Marjorie talks about working in a printing works in Fakenham, running a pub and owning a guesthouse.
I was born in Fulmodeston in 1920. My parents were Albert and Edith Barnes, Dad was a farm worker and my mother was a housemaid. I had one brother and he was a carpenter.
You had to leave school at 14 in my day and go out to work, there wasn’t any higher education, no my darling, no. I only had one job, a proper job, here at the printing works in Fakenham, and I started work in June 1934, and stayed for six years.
I came here for an interview and I worked on the collating benches, you put all the sections of the books together. The working conditions were alright. You had your bench what you worked at and your working conditions were perfectly alright.
I had to bike six miles every day to work and six miles home, I think, my darling that it used to take me half an hour to bike here and another half an hour to bike home. I would work from eight in the morning to six at night and I had only half an hour for lunch. My aunt lived here and, my darling, I used to go to hers for lunch, take my packed lunch and eat it at hers.
I didn’t receive any real training and we didn’t have to wear a uniform, just your ordinary clothes. I didn’t have long hair but if you did that’d have to be tied back.
You had to be in by 8am when the bell went and if you were late you had to lose quarter of an hour. The door was always locked at 8 o’clock and if you were on the wrong side of that door you had to keep out there ‘til quarter past eight and then they would let you in. That quarter of an hour would be docked from your pay at the end of the week.
You started with two and sixpence pay a week and the top money was seven and sixpence and that’s what you got. I started with the two and sixpence and used to give my mum the two shillings for my keep and I used to keep the sixpence.
I used to save up and buy some clothes. You could get a nice dress from Aldiss at that time for five shillings and you could get a pair of shoes for five shillings too. So I had to save them sixpences up till I got enough to get anything. I didn’t have a grocery bill though, my darling, my mother had that.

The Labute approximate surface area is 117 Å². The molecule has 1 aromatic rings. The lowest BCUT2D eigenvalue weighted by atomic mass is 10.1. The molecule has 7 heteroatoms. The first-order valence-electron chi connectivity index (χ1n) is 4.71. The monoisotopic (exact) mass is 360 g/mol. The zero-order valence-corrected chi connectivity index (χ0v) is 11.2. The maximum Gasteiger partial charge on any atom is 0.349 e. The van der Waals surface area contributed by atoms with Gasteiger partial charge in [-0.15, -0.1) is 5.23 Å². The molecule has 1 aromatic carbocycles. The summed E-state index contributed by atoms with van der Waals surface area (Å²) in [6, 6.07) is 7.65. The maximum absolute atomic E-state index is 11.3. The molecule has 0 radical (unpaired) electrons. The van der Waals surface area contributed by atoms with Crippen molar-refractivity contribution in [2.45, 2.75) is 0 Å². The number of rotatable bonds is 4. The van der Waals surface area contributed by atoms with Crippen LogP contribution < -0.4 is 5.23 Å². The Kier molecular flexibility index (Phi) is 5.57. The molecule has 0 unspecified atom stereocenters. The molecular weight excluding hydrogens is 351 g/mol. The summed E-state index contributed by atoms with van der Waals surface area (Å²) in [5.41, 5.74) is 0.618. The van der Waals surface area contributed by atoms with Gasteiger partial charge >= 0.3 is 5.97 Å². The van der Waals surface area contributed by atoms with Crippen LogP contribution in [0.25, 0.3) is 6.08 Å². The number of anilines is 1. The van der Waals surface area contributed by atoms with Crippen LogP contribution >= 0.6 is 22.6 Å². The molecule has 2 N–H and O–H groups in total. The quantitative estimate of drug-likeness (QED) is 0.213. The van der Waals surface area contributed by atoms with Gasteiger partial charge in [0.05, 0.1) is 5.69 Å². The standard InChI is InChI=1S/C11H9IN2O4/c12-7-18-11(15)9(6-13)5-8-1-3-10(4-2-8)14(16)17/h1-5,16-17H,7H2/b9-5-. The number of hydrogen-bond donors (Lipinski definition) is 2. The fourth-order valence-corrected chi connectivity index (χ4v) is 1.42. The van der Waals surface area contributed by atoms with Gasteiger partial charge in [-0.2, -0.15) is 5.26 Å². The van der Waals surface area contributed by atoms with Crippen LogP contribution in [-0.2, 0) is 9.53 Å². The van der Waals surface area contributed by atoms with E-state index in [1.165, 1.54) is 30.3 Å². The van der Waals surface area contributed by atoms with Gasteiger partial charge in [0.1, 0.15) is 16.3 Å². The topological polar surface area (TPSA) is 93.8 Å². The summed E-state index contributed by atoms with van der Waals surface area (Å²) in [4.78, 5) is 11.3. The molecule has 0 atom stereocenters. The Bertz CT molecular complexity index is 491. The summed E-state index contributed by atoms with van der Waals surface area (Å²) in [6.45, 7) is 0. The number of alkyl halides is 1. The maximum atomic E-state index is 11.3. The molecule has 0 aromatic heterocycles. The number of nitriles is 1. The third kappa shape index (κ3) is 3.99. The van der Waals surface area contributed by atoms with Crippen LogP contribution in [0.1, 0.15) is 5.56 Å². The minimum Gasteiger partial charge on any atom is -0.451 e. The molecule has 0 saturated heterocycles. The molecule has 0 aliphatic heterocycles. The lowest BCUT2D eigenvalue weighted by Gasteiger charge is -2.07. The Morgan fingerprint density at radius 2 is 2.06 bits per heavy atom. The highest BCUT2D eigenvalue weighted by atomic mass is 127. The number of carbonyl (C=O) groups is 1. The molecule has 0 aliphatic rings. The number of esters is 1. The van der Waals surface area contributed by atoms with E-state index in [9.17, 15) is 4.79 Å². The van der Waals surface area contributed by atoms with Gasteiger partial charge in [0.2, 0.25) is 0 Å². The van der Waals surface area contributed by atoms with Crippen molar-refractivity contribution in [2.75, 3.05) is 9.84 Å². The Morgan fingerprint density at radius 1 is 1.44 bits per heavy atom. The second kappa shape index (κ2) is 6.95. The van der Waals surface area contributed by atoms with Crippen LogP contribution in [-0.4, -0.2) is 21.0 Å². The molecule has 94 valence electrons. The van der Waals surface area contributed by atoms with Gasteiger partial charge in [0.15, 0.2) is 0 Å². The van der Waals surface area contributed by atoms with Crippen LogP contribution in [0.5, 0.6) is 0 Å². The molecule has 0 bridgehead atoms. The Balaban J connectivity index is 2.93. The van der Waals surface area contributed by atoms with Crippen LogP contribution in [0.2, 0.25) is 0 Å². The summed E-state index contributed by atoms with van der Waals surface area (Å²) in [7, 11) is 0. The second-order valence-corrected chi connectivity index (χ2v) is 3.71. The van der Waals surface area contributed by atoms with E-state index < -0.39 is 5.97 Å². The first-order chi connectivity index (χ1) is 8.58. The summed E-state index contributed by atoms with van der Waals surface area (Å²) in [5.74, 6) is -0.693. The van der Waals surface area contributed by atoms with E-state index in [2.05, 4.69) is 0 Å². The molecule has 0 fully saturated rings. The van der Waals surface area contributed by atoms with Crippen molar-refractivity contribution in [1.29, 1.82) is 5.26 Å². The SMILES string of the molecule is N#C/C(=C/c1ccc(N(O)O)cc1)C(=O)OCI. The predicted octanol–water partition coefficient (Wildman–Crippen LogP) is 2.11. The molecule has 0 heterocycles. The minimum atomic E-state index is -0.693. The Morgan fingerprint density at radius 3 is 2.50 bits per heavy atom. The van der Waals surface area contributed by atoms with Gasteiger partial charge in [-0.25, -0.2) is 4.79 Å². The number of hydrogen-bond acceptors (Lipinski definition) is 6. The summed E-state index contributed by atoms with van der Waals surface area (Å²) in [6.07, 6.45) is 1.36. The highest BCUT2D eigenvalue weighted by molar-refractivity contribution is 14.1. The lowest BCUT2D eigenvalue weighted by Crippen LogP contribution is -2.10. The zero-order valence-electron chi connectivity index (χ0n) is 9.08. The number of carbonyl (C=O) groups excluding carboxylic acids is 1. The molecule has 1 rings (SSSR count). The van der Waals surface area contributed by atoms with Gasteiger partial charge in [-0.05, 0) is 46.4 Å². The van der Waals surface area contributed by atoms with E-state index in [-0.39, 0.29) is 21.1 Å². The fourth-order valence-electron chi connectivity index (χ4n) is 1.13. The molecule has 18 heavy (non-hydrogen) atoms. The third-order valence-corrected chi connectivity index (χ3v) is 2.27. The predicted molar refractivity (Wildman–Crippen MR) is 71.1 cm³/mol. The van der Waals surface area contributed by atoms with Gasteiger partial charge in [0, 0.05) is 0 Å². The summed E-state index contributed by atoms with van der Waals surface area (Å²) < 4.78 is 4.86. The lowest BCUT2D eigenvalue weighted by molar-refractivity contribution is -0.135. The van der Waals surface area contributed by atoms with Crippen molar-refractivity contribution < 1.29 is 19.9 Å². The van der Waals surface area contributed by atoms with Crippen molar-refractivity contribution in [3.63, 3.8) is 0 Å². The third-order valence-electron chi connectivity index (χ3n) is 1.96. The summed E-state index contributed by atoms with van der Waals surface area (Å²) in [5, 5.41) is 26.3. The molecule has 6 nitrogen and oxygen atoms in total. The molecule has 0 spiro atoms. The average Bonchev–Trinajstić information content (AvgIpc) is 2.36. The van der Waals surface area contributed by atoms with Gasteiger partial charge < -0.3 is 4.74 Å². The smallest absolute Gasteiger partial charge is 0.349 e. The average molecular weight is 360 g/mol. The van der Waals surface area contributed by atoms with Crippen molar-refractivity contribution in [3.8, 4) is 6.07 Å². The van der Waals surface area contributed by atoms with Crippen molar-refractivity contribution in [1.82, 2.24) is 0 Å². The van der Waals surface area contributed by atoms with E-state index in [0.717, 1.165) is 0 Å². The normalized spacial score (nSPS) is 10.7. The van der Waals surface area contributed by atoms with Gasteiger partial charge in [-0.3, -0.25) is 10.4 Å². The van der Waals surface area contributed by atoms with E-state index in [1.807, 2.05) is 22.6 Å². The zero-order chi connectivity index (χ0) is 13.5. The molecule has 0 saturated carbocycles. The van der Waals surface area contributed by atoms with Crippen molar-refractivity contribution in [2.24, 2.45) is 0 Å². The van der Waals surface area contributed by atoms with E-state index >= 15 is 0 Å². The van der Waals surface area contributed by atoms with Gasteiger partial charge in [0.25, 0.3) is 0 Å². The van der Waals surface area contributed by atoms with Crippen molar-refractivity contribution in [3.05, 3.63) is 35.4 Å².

Sometimes we had to go in on a Saturday morning, but not very often. We generally had Saturday and Sunday off.
In the summertime my friend and I used to bike to Wells, go for a paddle, and well we used to go for long walks. We used to walk up the New Road at Fulmodeston. I made friends at work, but I am sorry to say they are all dead now.
Helping the war effort and other jobs
After working at the printing works, you had to do something to help the war effort. So on the farm where my dad worked I used to go and lead the horse when my dad was drilling the corn and that. And that’s the only work I did, because the war was on, you know. I did that for two years. I liked leading the horse, of course, I’m very fond of animals.
Did I have any other jobs than that? Well, my darling, I kept a pub for fifteen years and then I moved away into Suffolk and I had a shop. I came back here because I wanted to be near my mum and dad and bought a place down Wells Road and took in guests.
I did that for 34 years, until I retired and came up here to the other end of town. I used to take nine people in just about every night and then it was just my husband and I, and Ian.
Marjorie (1920-2014) talking to WISEArchive on 2nd February 2012.
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